Staffing is the issue keeping NHS leaders awake at night – and which consumes two-thirds of trusts’ spending. The fortnightly The Ward Round newsletter, by HSJ workforce correspondent Annabelle Collins, ensures you are tuned in to the daily pressures on staff, and the wider trends and policies shaping the workforce.
The workforce plan (yet to be published at the time of writing) is in for a bumpy landing. Plans were set for it to coincide with the NHS’s 75th Birthday, but on a less celebratory note, it will also follow news of the longest-ever junior doctors’ strikes, planned for next month, and a consultants’ strike just a few days after this.
The disruption to patient care will be extreme and there are no signs of a rapprochement between the unions and the government.
The plan’s launch will also follow a stark reminder from the Royal College of Nursing ballot results that almost 100,000 nurses are still keen to strike. Although the ballot’s failure to reach the threshold for strike action will prompt a sigh of relief within Westminster and in hospital trusts throughout the country, it would be foolish to ignore the strength of feeling.
Rishi Sunak has issued platitudes about how the plan will “train, retain, reform and make the most of our talented and experienced staff”, but reports suggesting he might not implement the recommendations of the independent pay review bodies for a 6 per cent public sector pay rise could undermine ambitions to strengthen the workforce. This view is shared by Agenda for Change union insiders I’ve spoken to; they think the fight is far from over and are expecting their members will strike again later this year or early next.
The plan itself – months, and arguably years, overdue – was never going to be a quick fix for the current pay and morale crisis, but it must put an end to piecemeal workforce planning and provide multi-year funding for training and education. Again, reports in the Sunday Times suggesting the plan won’t be funded for more than five years were disappointing and would render it a “fifteen-year plan” in name only.
However, when giving evidence to the covid-19 Inquiry last week, Jeremy Hunt reiterated multiple times the need for the UK “to go further” when it comes to workforce planning, and argued increases in certain staff groups during his time as health secretary did not happen “in the structured way that it should have”.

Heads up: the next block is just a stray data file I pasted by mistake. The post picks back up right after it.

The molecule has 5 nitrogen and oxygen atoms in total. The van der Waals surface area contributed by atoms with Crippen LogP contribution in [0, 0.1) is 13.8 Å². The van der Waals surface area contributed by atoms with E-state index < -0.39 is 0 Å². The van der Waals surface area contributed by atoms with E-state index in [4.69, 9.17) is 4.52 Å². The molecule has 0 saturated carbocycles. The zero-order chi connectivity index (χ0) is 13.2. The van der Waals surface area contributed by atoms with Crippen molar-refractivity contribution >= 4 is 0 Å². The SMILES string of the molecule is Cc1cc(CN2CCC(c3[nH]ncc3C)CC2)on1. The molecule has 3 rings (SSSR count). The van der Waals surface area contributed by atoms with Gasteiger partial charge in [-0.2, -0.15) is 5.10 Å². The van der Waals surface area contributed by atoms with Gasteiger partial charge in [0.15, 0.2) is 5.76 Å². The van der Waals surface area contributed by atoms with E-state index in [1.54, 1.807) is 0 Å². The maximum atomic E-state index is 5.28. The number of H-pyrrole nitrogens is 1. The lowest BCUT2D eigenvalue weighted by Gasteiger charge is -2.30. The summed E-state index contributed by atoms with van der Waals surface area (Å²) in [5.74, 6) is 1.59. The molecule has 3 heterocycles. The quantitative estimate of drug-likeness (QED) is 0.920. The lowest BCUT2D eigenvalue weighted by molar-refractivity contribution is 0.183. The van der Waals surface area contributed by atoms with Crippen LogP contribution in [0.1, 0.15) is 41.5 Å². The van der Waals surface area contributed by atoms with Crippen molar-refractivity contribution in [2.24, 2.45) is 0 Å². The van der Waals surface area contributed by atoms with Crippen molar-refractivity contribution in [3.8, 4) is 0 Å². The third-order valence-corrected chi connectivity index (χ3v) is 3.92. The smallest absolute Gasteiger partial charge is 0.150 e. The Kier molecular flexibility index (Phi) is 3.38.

Mr Hunt said: “I think that we should be better at long-term workforce planning… It takes seven years to train a doctor. It’s never given a higher enough priority in the system, and when a chancellor and a health secretary are negotiating a spending review settlement, they’re thinking about: how are we going to relieve pressure in [accident and emergency] departments this year?”
Perhaps this could be a cause for cautious optimism that the pending plan will receive funding for more than just five years?
Returning to the morale crisis, the latest General Medical Council State of Medical Education and Practice in the UK report reiterates that the frustration felt by doctors goes far beyond stagnating pay.
The regulator’s research highlighted again that burnout and dissatisfaction are higher than ever among NHS medics, all consequences of rising workloads and pressure to bring down the post-pandemic backlog. Poor support in the workplace, poor working conditions and not feeling valued were also major contributing factors.
The GMC is clear some short-term things can be done to make day-to-day working life immediately better for medics (secure lockers to leave their belongings, access to break rooms, water and healthy food options spring to mind) but it also calls for training roles to be made “more attractive” and warns the drive to tackle waiting lists has resulted in fewer opportunities to train and develop and learn necessary skills – so much so that trainees have reported feeling under-confident in their abilities.
This is clearly unsustainable. But, with continued pressure from the centre to tackle the NHS backlog and no extra staff to pick up the slack, providing trainees with protected time and quality training opportunities feels like a pipe dream.
The report also shows a worrying comparison with last year’s findings; most notably the percentage of doctors “taking hard steps to leave” has risen from 7 per cent to 15 per cent, and the rise in doctors saying they found it hard to provide “sufficient care” to patients from a quarter to 44 per cent.
Another report, this time from the King’s Fund, has also noted the lack of compelling reasons for staff to stay in the NHS, adding it has a “strikingly low number of doctors compared to its peers” and is losing ever more to countries with “better remuneration and working conditions”.
A particularly interesting chart compares where foreign-trained nurses are from in the UK, Australia and New Zealand. It shows that UK-trained nurses account for a fifth and a quarter of the workforce in NZ and Australia respectively, but with the UK recruiting less than 2 per cent of its nurses from Australia and less than 1 per cent from NZ.
The UK is also heavily competing with Australasia when it comes to recruiting nurses from the Philippines and India, on which it continues to be heavily reliant to fill vacancies.
Even with a fully-funded workforce plan, international recruitment will be crucial for years to come and we must – as argued by report author KF chief analyst Siva Anandaciva – learn from other healthcare systems if the NHS is to become more of a leader and less of a laggard.